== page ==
One usually pictures crossword solvers as solitary, studious, anti-social types, bespectacled bards who find bliss only in arriving at the right word in the right place.
Not Will Shortz.
As editor of what aficionados consider the ne plus ultra of the craft, The New York Times crossword puzzle, Shortz is the gregarious ambassador of puzzledom, the man who almost single-handedly is elevating puzzles to the entertainment mainstream.
"He's the Errol Flynn of crossword puzzles," Jon Stewart, host of The Daily Show and a committed puzzle solver, says of Shortz in Wordplay, a documentary about crosswords that features Shortz as its central character alongside passionate puzzlers like Bill Clinton, the Indigo Girls and former Orioles pitcher Mike Mussina (now with the Yankees).
The high point of the film, which opened in Baltimore on Friday, is the culmination of the American Crossword Puzzle Tournament, held annually in the spring in a hotel in Stamford, Conn. Shortz has been its host since founding the event in 1978.
At a time when spelling bees are making it onto prime time television -- as is every other human contest imaginable, from singing to eating insects to racing across the planet -- it seems inevitable that crossword puzzles, with their intense, brain-busting challenges, should end up with similar exposure.
In an interview, Shortz, trim, neat and mustachoied, self-effacingly said the attention that Wordplay has received is a bit of a surprise.
"From my standpoint, I didn't think the movie would turn out as well as it has," he said. "I thought it might be something they could sell to PBS or to a late-night cable channel."
Instead, Wordplay, directed by veteran cameraman Patrick Creadon, was a hit at the Sundance Film Festival in January. It was the only American documentary to get snapped up for a distribution deal, under which it is unspooling on screens around the country.
"That's very cool," said Shortz, who is far from the ponderous, pontificating wordsmith one might imagine. "It's an honor, it's flattering, and it's an experience I've never had before. I'm very pleased this subject will reach a lot of people who've never thought much about crosswords before."
Not that the craft of puzzling is short of adherents. Shortz cited a Gallup poll's conclusion several years ago that more than 50 million Americans solve crosswords at least occasionally. From The Times, whose daily circulation is more than 1.2 million, the Monday-to-Saturday puzzles -- each with 76 clues, progressively more difficult as the week goes on -- are syndicated to 150 other publications in the United States and Canada, while the paper's larger Sunday puzzle (circulation: 1.7 million), goes out to about 300 publications. Those figures do not begin to count the people who do the puzzles online.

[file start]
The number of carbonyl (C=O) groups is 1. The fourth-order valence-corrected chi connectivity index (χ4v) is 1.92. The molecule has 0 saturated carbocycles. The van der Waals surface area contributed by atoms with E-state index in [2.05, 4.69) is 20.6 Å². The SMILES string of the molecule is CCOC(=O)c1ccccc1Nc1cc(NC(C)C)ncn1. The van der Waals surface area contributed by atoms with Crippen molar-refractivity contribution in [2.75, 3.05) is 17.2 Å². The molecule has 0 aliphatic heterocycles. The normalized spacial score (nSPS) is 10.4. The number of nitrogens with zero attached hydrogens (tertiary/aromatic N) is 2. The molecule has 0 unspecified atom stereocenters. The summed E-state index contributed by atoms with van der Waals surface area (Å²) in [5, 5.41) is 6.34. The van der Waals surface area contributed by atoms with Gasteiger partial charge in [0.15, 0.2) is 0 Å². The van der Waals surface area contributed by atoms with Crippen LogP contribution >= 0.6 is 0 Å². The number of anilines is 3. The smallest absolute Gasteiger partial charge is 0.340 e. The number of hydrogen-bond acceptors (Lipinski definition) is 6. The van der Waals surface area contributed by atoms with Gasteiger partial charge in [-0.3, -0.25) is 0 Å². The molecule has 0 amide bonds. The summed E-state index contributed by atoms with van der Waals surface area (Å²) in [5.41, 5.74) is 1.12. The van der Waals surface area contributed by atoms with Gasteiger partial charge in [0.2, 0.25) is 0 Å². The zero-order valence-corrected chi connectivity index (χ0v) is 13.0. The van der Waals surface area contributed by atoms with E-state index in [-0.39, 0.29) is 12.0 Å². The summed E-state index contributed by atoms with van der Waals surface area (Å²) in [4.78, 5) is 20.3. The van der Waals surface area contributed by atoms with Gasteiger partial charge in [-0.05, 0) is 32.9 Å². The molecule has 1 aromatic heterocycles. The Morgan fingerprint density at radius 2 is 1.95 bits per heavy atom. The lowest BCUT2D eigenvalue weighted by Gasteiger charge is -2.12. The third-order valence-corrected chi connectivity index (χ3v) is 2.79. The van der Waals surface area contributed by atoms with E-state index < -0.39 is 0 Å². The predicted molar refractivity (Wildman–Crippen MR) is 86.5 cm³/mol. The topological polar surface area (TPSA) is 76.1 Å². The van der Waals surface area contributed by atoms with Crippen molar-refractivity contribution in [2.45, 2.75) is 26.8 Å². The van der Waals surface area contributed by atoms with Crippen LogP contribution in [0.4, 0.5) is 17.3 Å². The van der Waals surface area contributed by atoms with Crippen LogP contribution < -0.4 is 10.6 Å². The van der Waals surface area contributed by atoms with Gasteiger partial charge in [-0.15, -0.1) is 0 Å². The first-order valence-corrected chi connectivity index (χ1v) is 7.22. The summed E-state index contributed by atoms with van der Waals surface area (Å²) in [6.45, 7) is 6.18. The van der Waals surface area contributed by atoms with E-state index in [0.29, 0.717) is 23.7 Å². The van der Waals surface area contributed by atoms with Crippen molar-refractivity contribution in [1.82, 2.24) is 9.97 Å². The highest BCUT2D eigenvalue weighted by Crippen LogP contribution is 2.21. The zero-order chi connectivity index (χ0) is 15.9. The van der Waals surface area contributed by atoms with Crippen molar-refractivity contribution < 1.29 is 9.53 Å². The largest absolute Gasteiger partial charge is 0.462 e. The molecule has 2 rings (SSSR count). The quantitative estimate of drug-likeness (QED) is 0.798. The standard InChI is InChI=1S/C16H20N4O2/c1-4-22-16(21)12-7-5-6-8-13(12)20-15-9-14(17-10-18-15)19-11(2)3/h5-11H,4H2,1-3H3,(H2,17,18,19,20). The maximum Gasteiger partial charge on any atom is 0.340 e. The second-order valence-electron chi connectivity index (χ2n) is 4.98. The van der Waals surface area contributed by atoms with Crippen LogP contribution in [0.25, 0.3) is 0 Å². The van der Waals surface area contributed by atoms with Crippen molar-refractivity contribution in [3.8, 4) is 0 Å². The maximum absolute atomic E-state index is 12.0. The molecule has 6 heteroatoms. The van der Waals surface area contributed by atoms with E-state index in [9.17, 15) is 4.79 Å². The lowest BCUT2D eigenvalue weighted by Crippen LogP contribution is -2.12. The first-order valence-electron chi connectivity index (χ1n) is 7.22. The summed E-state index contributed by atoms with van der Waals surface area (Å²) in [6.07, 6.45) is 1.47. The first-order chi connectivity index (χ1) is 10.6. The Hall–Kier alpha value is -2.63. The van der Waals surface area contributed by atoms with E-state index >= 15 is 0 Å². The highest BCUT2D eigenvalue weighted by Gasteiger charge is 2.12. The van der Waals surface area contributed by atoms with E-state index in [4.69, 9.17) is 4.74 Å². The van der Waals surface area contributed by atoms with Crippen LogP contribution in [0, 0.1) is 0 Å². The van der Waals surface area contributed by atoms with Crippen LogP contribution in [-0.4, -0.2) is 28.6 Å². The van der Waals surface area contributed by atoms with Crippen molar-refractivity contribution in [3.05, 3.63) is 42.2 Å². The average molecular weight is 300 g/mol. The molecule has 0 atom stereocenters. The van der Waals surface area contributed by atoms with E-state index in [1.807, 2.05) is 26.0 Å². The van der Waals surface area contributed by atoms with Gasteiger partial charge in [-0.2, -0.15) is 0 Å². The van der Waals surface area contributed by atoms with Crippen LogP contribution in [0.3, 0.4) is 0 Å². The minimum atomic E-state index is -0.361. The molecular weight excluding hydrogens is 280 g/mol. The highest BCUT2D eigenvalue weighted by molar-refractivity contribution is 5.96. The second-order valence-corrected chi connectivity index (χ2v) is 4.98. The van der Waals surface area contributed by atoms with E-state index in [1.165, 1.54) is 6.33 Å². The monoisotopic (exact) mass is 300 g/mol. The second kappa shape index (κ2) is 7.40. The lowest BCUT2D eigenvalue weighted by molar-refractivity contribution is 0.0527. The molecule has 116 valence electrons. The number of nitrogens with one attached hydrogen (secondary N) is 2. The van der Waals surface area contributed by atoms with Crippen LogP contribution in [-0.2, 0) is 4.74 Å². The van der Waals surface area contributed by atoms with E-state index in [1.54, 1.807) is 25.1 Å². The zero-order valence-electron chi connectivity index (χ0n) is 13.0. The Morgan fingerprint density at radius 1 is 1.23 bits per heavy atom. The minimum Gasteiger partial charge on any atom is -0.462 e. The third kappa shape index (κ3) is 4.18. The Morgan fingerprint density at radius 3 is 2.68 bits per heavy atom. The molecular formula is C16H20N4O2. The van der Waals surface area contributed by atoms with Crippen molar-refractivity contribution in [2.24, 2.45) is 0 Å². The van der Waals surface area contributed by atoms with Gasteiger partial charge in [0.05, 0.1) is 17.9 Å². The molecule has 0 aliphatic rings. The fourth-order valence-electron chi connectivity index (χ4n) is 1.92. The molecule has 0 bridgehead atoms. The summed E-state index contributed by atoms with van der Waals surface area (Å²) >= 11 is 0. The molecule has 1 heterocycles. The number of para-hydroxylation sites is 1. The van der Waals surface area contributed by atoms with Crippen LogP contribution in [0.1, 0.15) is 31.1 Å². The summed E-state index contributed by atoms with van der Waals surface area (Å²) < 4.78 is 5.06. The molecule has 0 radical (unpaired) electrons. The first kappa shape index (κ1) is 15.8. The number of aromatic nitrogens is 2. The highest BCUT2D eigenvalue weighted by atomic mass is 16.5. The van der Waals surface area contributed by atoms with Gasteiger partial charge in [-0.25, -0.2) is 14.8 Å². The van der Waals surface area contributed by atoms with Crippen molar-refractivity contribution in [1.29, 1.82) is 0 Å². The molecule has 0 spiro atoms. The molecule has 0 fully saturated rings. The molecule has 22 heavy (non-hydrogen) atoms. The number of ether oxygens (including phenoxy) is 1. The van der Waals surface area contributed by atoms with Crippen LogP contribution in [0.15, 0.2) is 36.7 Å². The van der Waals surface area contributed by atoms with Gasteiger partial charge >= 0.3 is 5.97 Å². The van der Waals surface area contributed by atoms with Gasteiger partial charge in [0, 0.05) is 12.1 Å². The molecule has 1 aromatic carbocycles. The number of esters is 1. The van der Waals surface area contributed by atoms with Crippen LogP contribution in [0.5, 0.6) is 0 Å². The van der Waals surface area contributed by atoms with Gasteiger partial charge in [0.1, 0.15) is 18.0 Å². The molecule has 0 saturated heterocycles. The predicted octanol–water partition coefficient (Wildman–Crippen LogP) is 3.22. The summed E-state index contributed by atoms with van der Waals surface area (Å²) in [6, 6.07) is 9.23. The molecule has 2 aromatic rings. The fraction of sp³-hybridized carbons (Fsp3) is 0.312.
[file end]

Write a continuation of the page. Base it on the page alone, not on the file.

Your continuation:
Shortz' word games also get weekly play on National Public Radio, where since 1989 he has held the title of "puzzle master" on Weekend Edition Sunday, heard by about 2.5 million people over 600 affiliated stations around the country.
"Probably more people hear my puzzles on NPR than solve my puzzles in The Times," Shortz said. "My radio puzzles are sort of solver-friendly, in the sense that it's a general audience I'm trying to entertain and amuse. The nice thing about NPR is that when my puzzle comes on for seven minutes, you have to listen to me in order to get to the next piece, so I have sort of a captive audience on the radio. Whereas if you're reading The New York Times, if there's my crossword puzzle on the page and you're not interested, you can flip the page."
Liane Hansen, the longtime host of Weekend Edition Sunday, whose idea it was to have Shortz play word games with listeners, said she once gave him a T-shirt affectionately emblazoned with the legend, "Mr. Know-It-All."
"I love that I can still learn things from him," she said. "He's dashing, he's smart, he's funny, he's contemporary, he's unpredictable, he's diabolical. He wants you to work. He wants you to hit that ball back over the net and make it a game, and he's delighted when you know the answer."
Shortz, born in 1952 and raised on an Arabian horse farm in Indiana, is the only person in the world to hold a college degree in Enigmatology, the study of puzzles, which Indiana University awarded him in 1974 after allowing him to set up his own curriculum and give it a name. He took over The Times' puzzle in 1993 after the death of Eugene T. Maleska, who had held the post since 1977 and had only two predecessors, beginning with Margaret Petherbridge Farrar in 1942 and Will Weng in 1967.